We decided to push on to Tok. Which we did but only after a detour. It seems hard to believe that we could turn the wrong way at a major intersection but we did. Our GPS had been off track during the afternoon but it had never before told us to turn the wrong way at a major intersection so when it said turn left when we thought we should turn right, we talked about it for a minute and decided that "it must be right". So we turned left and immediately saw a sign telling us we were going the wrong way. So we drove 7 miles to find a place where we could take off the car and carefully turn the bus around without going off the road.

So we arrived in Tok perhaps not in the best mood, noting that fuel prices were higher than expected. We went to a campground that our guide indicated would meet our needs for a moderate price. They wanted $30 for a basic electric hookup site. When we objected they said they had sites with no electricity for $20. In some circumstances these are not high prices, but we felt that in the middle of nowhere with no tourist attractions or other draw we decided to look for something else. So we went to the Chevron Station one of at least 2 fuel stations offering a free nights parking if you buy fuel. We bought 60 gallons of diesel fuel for $3.79/gallon which is typical of this town and according to a couple of Alaskans not atypical of Alaska. The 60 gallons will get us to Anchorage (even with our planned detour to Valdez) the one place in Alaska that we have been led to expect to find cheaper fuel. The parking behind the Chevron Station was back in spaces with picnic tables and away from traffic. We were even able to get an unsecured wifi signal. The high point of our evening was a meal at Fast Eddies that was tasty, filling and affordable.

Monday, June 15, 2009

Dawson City

Dawson City is in a sense frozen in time. Everything here tends to reference the Klondike Gold Rush which started after the discovery of gold at Bonanza Creek near here in 1896. Many of the buildings maintain the appearance of that era. Another feature of the area is adaption to the cold climate. The permafrost is an issue in any construction. Houses are built on wood pilings that may periodically need to be adjusted to level low areas every few years. Nearly all streets are unpaved and sidewalks are wooden in deference to the effects of thawing and refreezing. The following photo shows a typical street and sidewalk.

The old post office pictured below is one of the sturdier examples of architecture from the Gold Rush days.

Below is a picture of the street in front of the Palace Grand Theater where we attended a live show and watched a free movie both of which were about the dance hall girls of the Klondike Gold Rush.

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Sunday, June 14, 2009

Klondike Highway

After four days in Carcross, we left and headed north on the Klondike Highway. Again we took our time and left late. We stopped for fuel at a Fas Gas at the edge of Whitehorse and found that the price of at 95.9 a liter was less than at the Highway 37 junction where we had done a partial fill. In addition, we filled out a Fas Gas discount form and got another 3 cents a liter (a bit over 11 cents a gallon) off. We went on to the Whitehorse Walmart (the only one in the Yukon). The store seemed overpriced and difficult as it was not organized to our expectations, but we spent 2 hours and a lot of cash there as we had not been in anything larger than a convenience store for over a week.

On the Klondike Highway the only wildlife we saw were birds and what appeared to be a small fox. There was a stretch of road where we saw many signs warning to watch our for elk but we saw none of them. Apparently this is not a good time of year for seeing Elk or Caribou. There were areas of striking scenery. At one point there was a sign indicating that we were entering Beringia. This is a large area that includes the western Yukon, most of Alaska and Eastern Siberia. Interestingly, although it is an area that many of us would think of as the frozen north, it was not covered by Glaciers during the last Ice Age when most of Canada and much of the U.S. were. The level of water in the oceans went down allowing considerable interchange of plants and animals between the new and old words.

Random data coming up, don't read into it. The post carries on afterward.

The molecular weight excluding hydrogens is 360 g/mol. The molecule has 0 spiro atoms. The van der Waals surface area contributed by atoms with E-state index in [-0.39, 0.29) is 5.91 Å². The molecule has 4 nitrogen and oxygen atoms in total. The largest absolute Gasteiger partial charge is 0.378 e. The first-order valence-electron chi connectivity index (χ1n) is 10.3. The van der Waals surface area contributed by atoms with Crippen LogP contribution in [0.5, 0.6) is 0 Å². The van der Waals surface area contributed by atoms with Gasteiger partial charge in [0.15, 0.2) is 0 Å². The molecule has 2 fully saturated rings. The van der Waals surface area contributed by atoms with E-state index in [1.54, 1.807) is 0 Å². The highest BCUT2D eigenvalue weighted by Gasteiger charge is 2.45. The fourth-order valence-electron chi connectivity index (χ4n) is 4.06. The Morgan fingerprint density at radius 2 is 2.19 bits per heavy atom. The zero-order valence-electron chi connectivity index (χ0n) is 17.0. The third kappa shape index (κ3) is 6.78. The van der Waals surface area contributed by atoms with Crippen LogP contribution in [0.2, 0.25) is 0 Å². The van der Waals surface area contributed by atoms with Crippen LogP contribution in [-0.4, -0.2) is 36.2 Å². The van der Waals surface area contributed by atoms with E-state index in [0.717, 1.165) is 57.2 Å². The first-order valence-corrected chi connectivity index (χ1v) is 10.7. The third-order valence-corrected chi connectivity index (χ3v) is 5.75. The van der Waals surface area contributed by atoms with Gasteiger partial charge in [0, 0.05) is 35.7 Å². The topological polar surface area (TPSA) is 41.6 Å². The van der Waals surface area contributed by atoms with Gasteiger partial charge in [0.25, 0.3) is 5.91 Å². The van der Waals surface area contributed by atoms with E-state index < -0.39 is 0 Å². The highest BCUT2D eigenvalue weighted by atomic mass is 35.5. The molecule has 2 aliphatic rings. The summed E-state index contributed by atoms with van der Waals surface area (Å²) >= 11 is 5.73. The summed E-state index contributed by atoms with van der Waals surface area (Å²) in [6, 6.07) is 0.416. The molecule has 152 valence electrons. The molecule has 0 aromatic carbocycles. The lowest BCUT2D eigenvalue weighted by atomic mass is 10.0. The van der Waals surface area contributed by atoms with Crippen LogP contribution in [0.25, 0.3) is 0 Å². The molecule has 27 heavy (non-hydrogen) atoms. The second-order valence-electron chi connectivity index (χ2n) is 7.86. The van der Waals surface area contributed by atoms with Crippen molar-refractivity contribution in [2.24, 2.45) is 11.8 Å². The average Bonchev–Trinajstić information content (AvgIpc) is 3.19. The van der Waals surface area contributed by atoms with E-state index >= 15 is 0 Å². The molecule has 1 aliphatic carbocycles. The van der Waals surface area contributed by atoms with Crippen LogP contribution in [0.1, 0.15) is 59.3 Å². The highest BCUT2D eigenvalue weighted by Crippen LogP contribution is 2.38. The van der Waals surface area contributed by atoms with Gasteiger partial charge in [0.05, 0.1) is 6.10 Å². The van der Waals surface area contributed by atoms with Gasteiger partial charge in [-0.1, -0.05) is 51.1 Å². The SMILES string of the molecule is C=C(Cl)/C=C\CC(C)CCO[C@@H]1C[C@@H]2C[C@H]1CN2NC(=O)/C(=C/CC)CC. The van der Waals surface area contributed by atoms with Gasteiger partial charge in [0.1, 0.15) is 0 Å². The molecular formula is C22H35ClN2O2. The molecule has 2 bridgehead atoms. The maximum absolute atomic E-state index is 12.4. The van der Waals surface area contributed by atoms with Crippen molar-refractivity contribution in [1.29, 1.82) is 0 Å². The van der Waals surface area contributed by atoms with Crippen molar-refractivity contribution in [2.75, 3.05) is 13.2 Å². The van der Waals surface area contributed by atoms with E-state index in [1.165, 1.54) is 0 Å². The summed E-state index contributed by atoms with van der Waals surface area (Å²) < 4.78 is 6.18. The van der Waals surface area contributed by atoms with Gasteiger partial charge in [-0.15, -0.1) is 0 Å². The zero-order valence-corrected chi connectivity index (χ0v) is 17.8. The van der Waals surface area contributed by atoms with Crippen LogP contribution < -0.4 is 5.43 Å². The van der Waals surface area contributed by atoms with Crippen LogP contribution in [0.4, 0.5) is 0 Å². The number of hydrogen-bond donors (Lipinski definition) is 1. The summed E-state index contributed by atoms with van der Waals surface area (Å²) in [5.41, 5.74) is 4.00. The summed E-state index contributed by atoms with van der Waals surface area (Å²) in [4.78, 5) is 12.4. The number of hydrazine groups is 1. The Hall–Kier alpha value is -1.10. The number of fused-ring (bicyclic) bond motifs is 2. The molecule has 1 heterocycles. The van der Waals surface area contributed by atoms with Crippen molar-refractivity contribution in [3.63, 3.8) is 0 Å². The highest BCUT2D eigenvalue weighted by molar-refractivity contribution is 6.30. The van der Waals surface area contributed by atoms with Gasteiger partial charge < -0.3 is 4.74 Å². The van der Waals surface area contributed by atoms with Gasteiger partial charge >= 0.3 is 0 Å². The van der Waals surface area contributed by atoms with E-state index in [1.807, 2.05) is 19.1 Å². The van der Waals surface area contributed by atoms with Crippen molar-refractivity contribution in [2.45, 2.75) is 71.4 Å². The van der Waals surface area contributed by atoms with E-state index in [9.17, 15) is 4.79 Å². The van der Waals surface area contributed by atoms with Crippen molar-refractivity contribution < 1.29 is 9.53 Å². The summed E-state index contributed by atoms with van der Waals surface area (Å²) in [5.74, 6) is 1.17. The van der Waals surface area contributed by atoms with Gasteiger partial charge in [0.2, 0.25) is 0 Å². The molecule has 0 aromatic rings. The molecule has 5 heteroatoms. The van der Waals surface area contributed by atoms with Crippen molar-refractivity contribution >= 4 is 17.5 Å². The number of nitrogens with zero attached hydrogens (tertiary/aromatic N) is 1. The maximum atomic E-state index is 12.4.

We are trying to do some sight seeing as we travel, so we pulled into an interpretive center museum, only to find it closed on a late Saturday afternoon. We are careful where we pull off because a 40 foot long wheelbase bus towing a car does not maneuver well in tight areas. To make matters worse you cannot back up without doing damage to the car or tow bar. We swung wide to complete the circle going outside a tree and inside a survey marker post but we were about a foot too far outside to clear the post. By then the car and bus were at an angle that made it likely that unhooking the car would likely be a time consuming and frustration ordeal. We tried pulling the post to the side but it would not lean enough to help. After starting back to work on unhooking the car, we turned and made an attempt to pull the post out and it started to give way. It was in deep but gradually came out. We were then able to drive by easily and push the post back in the hole and continue on our way.

We drove on to the tiny town of Pelly Crossing and stopped at a large pullout with the Selkirk Gas Bar (a convenience store/gas station" and the Selkirk Heritage Center run by the Selkirk Indian community. We spent a few minutes at the Heritage Center and were discussing where to stay. There was a free no hookup campground across the street but we were not sure we wanted to unhook our car for a quick overnight in the back in spaces. We were discussing this when an employee of the Gas Bar said that we could park in a quiet spot between the Gas Bar and Heritage Center and pull out easily in the morning. We decided that would best meet our needs, and he invited us to use the store WiFi which reached our coach easily.